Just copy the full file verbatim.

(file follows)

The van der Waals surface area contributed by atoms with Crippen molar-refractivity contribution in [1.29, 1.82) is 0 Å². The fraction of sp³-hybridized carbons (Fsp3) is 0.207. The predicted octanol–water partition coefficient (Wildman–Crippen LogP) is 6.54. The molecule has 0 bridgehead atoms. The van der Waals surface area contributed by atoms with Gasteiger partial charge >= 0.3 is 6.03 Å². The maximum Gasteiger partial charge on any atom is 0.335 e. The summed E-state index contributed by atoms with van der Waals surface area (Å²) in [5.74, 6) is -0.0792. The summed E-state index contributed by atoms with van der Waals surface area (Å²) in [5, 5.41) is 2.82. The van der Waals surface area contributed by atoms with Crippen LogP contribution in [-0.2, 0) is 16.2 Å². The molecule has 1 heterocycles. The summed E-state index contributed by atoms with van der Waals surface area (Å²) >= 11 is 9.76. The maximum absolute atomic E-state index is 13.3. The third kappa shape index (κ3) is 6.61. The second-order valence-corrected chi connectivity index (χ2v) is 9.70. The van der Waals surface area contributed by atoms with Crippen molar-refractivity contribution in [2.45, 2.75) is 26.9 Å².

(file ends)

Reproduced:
The van der Waals surface area contributed by atoms with Crippen molar-refractivity contribution in [1.29, 1.82) is 0 Å². The fraction of sp³-hybridized carbons (Fsp3) is 0.207. The predicted octanol–water partition coefficient (Wildman–Crippen LogP) is 6.54. The molecule has 0 bridgehead atoms. The van der Waals surface area contributed by atoms with Gasteiger partial charge >= 0.3 is 6.03 Å². The maximum Gasteiger partial charge on any atom is 0.335 e. The summed E-state index contributed by atoms with van der Waals surface area (Å²) in [5.74, 6) is -0.0792. The summed E-state index contributed by atoms with van der Waals surface area (Å²) in [5, 5.41) is 2.82. The van der Waals surface area contributed by atoms with Crippen LogP contribution in [-0.2, 0) is 16.2 Å². The molecule has 1 heterocycles. The summed E-state index contributed by atoms with van der Waals surface area (Å²) >= 11 is 9.76. The maximum absolute atomic E-state index is 13.3. The third kappa shape index (κ3) is 6.61. The second-order valence-corrected chi connectivity index (χ2v) is 9.70. The van der Waals surface area contributed by atoms with Crippen molar-refractivity contribution in [2.45, 2.75) is 26.9 Å².